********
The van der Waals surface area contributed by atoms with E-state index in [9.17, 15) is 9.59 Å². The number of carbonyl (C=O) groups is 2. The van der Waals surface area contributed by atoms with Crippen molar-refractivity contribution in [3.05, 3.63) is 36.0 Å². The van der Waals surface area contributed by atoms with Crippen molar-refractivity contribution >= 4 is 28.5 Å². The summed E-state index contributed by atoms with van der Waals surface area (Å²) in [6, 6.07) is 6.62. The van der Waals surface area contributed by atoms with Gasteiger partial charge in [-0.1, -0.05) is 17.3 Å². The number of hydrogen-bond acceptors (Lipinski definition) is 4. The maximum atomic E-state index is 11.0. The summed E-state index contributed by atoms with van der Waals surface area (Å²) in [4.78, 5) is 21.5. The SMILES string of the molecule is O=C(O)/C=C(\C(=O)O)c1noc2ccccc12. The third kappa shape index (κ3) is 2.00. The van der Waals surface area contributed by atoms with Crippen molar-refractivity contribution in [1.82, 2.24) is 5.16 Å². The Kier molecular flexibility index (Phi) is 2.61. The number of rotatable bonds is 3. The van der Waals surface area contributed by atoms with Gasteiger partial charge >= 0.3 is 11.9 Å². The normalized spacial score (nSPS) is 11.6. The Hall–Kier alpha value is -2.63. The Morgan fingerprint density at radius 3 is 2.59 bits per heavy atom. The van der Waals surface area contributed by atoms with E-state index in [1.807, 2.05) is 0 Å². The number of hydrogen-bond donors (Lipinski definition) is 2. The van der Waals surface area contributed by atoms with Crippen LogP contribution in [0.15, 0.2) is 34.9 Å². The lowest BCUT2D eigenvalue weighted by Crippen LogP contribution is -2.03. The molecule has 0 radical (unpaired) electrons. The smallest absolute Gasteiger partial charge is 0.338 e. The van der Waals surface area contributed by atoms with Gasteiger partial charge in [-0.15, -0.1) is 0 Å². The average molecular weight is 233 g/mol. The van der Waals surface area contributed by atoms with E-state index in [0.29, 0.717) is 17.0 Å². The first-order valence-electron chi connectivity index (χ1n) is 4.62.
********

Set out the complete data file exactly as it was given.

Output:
The van der Waals surface area contributed by atoms with E-state index in [9.17, 15) is 9.59 Å². The number of carbonyl (C=O) groups is 2. The van der Waals surface area contributed by atoms with Crippen molar-refractivity contribution in [3.05, 3.63) is 36.0 Å². The van der Waals surface area contributed by atoms with Crippen molar-refractivity contribution >= 4 is 28.5 Å². The summed E-state index contributed by atoms with van der Waals surface area (Å²) in [6, 6.07) is 6.62. The van der Waals surface area contributed by atoms with Gasteiger partial charge in [-0.1, -0.05) is 17.3 Å². The number of hydrogen-bond acceptors (Lipinski definition) is 4. The maximum atomic E-state index is 11.0. The summed E-state index contributed by atoms with van der Waals surface area (Å²) in [4.78, 5) is 21.5. The SMILES string of the molecule is O=C(O)/C=C(\C(=O)O)c1noc2ccccc12. The third kappa shape index (κ3) is 2.00. The van der Waals surface area contributed by atoms with Crippen molar-refractivity contribution in [1.82, 2.24) is 5.16 Å². The Kier molecular flexibility index (Phi) is 2.61. The number of rotatable bonds is 3. The van der Waals surface area contributed by atoms with Gasteiger partial charge >= 0.3 is 11.9 Å². The normalized spacial score (nSPS) is 11.6. The Hall–Kier alpha value is -2.63. The Morgan fingerprint density at radius 3 is 2.59 bits per heavy atom. The van der Waals surface area contributed by atoms with E-state index in [1.807, 2.05) is 0 Å². The number of hydrogen-bond donors (Lipinski definition) is 2. The van der Waals surface area contributed by atoms with Crippen LogP contribution in [0.15, 0.2) is 34.9 Å². The lowest BCUT2D eigenvalue weighted by Crippen LogP contribution is -2.03. The molecule has 0 radical (unpaired) electrons. The smallest absolute Gasteiger partial charge is 0.338 e. The van der Waals surface area contributed by atoms with Gasteiger partial charge in [-0.15, -0.1) is 0 Å². The average molecular weight is 233 g/mol. The van der Waals surface area contributed by atoms with E-state index in [0.29, 0.717) is 17.0 Å². The first-order valence-electron chi connectivity index (χ1n) is 4.62.